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The CBOE Volatility Index (.VIX) saw a wild day of action Thursday. The market's Fear Gauge, which tracks the expected volatility priced into S&P 500 Index (.SPX) options, finished Wednesday at 36.22 and its highest close since October 2002. It opened Thursday's session at 36.1 and, after easing a bit in morning trading, saw a big spike in midday action. Shortly after 1:00 p.m. Eastern time, VIX had rallied to 42.16 and its best levels since October 9, 2002. However, another reversal sent the volatility index lower in afternoon action and by the closing bell, it was down 3.12 points to 33.10.

Thursday's 9-point trading range in the VIX is rare. In fact, going back to early 1992, the volatility index has only seen one intraday move larger than Thursday's. On October 28, 1997, VIX traded in a 14.47 point range after hitting a high of 48.64 and a low of 30.69. Like Thursday, the index finished lower on the day, falling from 45.69 to 31.22. So, what happened to the equity market the day after that big intraday move on October 28, 1997? Figure 1 shows the action in the S&P 500 Index at that time. Interestingly, that day marked an important turning point for the S&P 500.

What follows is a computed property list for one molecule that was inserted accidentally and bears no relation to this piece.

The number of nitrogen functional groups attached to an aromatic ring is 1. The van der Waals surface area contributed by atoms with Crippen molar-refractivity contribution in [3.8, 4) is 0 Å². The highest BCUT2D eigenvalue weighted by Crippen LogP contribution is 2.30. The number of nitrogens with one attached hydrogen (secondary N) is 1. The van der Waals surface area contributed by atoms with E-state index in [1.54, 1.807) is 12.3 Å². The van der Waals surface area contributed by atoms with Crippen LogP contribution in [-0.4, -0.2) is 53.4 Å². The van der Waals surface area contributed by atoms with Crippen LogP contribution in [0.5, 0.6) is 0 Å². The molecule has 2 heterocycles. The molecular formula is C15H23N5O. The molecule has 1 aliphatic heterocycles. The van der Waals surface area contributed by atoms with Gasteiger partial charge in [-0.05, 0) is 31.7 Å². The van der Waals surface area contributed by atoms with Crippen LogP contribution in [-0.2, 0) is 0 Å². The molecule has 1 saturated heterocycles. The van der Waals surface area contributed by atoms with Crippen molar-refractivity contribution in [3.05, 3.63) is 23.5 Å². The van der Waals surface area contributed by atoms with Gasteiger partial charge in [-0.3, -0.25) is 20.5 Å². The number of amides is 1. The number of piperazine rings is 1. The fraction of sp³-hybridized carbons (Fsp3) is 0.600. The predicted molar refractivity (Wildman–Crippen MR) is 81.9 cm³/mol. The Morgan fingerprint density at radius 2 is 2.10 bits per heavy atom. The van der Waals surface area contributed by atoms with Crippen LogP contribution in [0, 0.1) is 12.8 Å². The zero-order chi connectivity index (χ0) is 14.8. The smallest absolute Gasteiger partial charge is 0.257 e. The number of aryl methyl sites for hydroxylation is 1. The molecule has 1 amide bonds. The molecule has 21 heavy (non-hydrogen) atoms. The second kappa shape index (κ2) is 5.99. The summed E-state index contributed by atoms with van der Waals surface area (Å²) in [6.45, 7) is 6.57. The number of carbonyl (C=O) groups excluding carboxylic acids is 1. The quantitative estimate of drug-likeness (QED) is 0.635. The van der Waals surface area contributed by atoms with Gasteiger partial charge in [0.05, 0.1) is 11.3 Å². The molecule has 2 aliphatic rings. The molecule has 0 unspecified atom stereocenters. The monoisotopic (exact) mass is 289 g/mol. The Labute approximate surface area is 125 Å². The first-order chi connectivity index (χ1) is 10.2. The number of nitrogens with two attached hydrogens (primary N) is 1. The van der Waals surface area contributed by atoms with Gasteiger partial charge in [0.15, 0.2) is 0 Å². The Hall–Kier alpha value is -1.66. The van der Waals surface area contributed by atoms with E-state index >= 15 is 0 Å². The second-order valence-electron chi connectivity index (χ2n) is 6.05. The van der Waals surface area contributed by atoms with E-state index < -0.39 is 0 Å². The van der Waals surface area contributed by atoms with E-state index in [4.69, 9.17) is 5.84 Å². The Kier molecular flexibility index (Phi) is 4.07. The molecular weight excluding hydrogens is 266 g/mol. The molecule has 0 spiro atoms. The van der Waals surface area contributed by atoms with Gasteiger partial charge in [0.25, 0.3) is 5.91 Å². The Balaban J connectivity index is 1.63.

Figure 1: S&P 500 Bottom on October 28, 1997

On a percentage basis, the difference between the VIX's high and low on Thursday was 25 percent. VIX opened at 36.10 and the day's range was 9.06, which equals 25 percent of the VIX's value at the open. There have only been three other times the VIX has seen intraday moves of 25 percent or more, and also finished the day lower. For example, on July 16, 2006, VIX fell from 20.28 to 20.10. The modest decline occurred amid a big intraday move. The high and low that day was 27.05 and 19.48. The difference of 7.57 represents 37.3 percent. Figure 2 shows the price action in the S&P 500 in the period that followed the big swing in the VIX on July 16, 1996.


Figure 2: S&P 500 Bottom on July 16, 1996

More recently, the volatility index saw big intraday moves on June 15, 2006 and March 14, 2007. In the first case, VIX finished the day down 5.15 points to 15.9. The index traded in a range of 21.14 to 15.65, or a 5.49 point range. That, in turn, represents 26 percent of its value at the start of trading on that day. Figure 3 shows the price action of the S&P 500 in the period that followed.


Figure 3: S&P 500 Bottom on June 15, 2006

Finally, on March 14, 2007, VIX slipped .36 points to 17.27. Although the daily swing was mild, the intraday move was quite large. The volatility index hit a high of 21.25 and a low of 16.75. The day's range was 4.5 points or 25.5 percent. The last chart shows the rally in the S&P 500 that followed.


Figure 4: S&P 500 Bottom on March 14, 2007

In conclusion, the big intraday moves in the VIX seen Thursday are extremely rare. In fact, there has been only one time in the past 16 years that the volatility index has seen a daily price swing greater than Thursday's 9-point move. There have been only three times that it has seen a greater percentage move. Interestingly, all four of those occasions (7/16/1996, 10/28/1997, 6/15/2006, and 03/14/2007) have marked washed out trading sessions and the beginnings of a significant rally for the S&P 500.

Source: The VIX and V-Shaped Bottoms